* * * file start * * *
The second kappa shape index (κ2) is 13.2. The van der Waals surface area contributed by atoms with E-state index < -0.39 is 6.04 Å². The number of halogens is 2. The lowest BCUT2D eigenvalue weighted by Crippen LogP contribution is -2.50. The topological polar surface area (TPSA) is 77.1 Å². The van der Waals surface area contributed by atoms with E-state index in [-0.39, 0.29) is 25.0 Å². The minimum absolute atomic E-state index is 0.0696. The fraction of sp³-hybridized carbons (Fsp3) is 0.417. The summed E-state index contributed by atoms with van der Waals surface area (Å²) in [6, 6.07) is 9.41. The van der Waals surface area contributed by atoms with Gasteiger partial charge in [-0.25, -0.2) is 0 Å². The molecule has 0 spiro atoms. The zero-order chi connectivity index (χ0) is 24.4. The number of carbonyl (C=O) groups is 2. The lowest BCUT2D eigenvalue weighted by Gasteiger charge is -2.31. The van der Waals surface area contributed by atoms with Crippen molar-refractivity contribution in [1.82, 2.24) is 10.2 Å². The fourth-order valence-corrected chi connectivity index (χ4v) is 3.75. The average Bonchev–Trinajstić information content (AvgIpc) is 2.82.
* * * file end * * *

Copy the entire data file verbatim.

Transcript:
The second kappa shape index (κ2) is 13.2. The van der Waals surface area contributed by atoms with E-state index < -0.39 is 6.04 Å². The number of halogens is 2. The lowest BCUT2D eigenvalue weighted by Crippen LogP contribution is -2.50. The topological polar surface area (TPSA) is 77.1 Å². The van der Waals surface area contributed by atoms with E-state index in [-0.39, 0.29) is 25.0 Å². The minimum absolute atomic E-state index is 0.0696. The fraction of sp³-hybridized carbons (Fsp3) is 0.417. The summed E-state index contributed by atoms with van der Waals surface area (Å²) in [6, 6.07) is 9.41. The van der Waals surface area contributed by atoms with Gasteiger partial charge in [-0.25, -0.2) is 0 Å². The molecule has 0 spiro atoms. The zero-order chi connectivity index (χ0) is 24.4. The number of carbonyl (C=O) groups is 2. The lowest BCUT2D eigenvalue weighted by Gasteiger charge is -2.31. The van der Waals surface area contributed by atoms with Crippen molar-refractivity contribution in [1.82, 2.24) is 10.2 Å². The fourth-order valence-corrected chi connectivity index (χ4v) is 3.75. The average Bonchev–Trinajstić information content (AvgIpc) is 2.82.